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The four numbers

According to Sethi, financially successful individuals and families only need to track four key aspects of their personal finances: fixed costs, long-term investments, savings and guilt-free spending.

“You don’t need to track [financial] ratios, or the price of ketchup — ever,” he says. “You track these four numbers, you can spend less than one hour per month on your finances.”

Fixed costs is the first and most important metric. This includes essential items that can’t be avoided and recur regularly, such as rent, mortgage payments, property taxes, car payments, utilities and essential food. According to Sethi, fixed costs should ideally be no more than 50% to 60% of your family’s after-tax income. He also recommends adding a small margin of safety for unexpected or hidden costs, such as car repairs and home maintenance.

With the bulk of your monthly expenses controlled, Sethi says you can dedicate 10% to long-term investments and 5% to 10% for savings that include an emergency fund and near-term ambitions such as home down payments and having kids.

If you ask Sethi, long-term investments are the essential ingredient for success. “That money compounds. It will grow like you wouldn’t believe,” he says. “There will be a point where you will make more from your investments than from your income.”

With 80% of your family’s after-tax income deployed in these three segments, the last segment is for guilt-free spending. Depending on your budget, this could be between 20% to 35% of your monthly take-home pay.

Sethis’s strategy can be summed up as simple budgeting and disciplined investing. On paper, this looks like a robust roadmap to riches, but the economic struggles faced by ordinary families in 2024 could put some of these simple targets beyond reach.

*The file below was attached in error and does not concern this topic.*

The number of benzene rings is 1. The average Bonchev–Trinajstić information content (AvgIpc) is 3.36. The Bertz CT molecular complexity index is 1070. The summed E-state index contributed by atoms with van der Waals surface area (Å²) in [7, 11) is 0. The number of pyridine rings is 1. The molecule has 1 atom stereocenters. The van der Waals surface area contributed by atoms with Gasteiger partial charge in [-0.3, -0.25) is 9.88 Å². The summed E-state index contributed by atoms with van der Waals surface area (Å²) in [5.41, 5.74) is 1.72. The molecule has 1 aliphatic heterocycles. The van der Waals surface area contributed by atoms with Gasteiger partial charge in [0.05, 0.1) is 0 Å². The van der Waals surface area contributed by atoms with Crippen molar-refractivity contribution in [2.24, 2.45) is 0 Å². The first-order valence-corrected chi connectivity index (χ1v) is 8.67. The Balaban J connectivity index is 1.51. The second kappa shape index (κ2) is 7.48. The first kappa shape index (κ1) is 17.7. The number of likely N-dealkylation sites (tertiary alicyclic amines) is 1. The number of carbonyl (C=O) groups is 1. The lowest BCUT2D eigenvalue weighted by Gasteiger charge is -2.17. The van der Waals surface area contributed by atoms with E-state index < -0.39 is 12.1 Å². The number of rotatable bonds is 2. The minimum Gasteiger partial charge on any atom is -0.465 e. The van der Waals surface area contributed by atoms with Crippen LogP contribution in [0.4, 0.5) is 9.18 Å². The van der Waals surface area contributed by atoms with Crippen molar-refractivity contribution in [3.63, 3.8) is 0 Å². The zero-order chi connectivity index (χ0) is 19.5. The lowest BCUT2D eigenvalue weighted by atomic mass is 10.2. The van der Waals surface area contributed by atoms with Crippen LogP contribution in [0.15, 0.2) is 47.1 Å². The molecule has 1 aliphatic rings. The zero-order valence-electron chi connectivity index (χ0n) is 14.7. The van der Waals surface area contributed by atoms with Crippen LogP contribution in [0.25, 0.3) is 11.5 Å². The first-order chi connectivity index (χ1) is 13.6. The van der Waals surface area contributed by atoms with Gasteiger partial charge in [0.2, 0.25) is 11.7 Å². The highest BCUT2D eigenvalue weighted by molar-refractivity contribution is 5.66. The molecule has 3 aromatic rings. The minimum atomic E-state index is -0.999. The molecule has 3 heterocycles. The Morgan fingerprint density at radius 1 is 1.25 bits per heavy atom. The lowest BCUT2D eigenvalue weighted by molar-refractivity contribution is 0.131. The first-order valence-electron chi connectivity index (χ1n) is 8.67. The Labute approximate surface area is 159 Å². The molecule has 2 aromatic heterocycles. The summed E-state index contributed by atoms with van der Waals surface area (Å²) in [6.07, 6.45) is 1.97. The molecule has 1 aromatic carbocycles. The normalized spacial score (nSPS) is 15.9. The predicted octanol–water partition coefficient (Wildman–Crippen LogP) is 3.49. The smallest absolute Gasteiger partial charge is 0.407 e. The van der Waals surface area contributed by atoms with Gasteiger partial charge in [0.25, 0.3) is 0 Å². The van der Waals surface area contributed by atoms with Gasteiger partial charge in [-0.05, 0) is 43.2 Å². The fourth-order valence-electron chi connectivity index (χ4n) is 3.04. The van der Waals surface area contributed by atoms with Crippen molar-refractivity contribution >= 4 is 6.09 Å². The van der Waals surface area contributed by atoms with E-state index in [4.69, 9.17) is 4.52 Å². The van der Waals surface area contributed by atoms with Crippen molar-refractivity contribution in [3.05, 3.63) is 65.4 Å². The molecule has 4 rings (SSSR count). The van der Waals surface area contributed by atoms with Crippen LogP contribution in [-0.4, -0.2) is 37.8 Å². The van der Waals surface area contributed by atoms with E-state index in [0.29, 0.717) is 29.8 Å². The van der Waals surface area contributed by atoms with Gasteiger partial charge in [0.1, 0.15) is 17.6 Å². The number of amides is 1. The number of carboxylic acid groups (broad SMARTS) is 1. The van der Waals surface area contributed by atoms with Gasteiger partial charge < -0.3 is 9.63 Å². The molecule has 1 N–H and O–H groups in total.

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Cost dilemma

Real median household income was $74,580 in 2022, according to the latest Census data. That’s 2.3% lower than the previous year, while the cost of most essentials has only been moving higher.

Of 44.3 million renter households across America, 22.4 million of them were “cost-burdened” by housing, with 12.1 million of them considered “severely cost burdened,” according to a report published by Harvard’s Joint Center for Housing Studies.

Researchers consider anyone paying more than 30% of their income on housing to be “cost burdened.” Charlie Bilello, chief market strategist at Creative Planning, calculated that based on mortgage rates and home prices, the median American family had to spend nearly 43% of their income on housing alone. Other essentials such as child care, groceries, auto loans and utilities have also risen over the past year, leaving little room to meet Sethi’s 60% target for fixed costs.

Higher costs have suppressed the amount ordinary people can save and invest. The personal savings rate in January 2024 was just 3.8%, according to the St.Louis Federal Reserve, significantly lower than Sethi’s target of 10% savings.

Put simply, the odds are stacked against the average American family. Nevertheless, households that can beat the odds and manage to save at least 10% of their after-tax income can achieve millionaire status.

Assuming a median household saves 10% of their median income of $74,580, they can deploy $7,458 in low-cost index funds that track the S&P 500. The S&P 500 has delivered a 10.3% compounded annual growth rate over the past seven decades. Based on these assumptions, the median household can achieve $1 million in assets within 28 years.

With this in mind, Sethi’s simple strategy is certainly practical but would require above-average income, above-average savings or unique sacrifices such as living with parents along the way.

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Vishesh Raisinghani Freelance Writer

Vishesh Raisinghani is a freelance contributor at MoneyWise. He has been writing about financial markets and economics since 2014 - having covered family offices, private equity, real estate, cryptocurrencies, and tech stocks over that period. His work has appeared in Seeking Alpha, Motley Fool Canada, Motley Fool UK, Mergers & Acquisitions, National Post, Financial Post, and Yahoo Canada.

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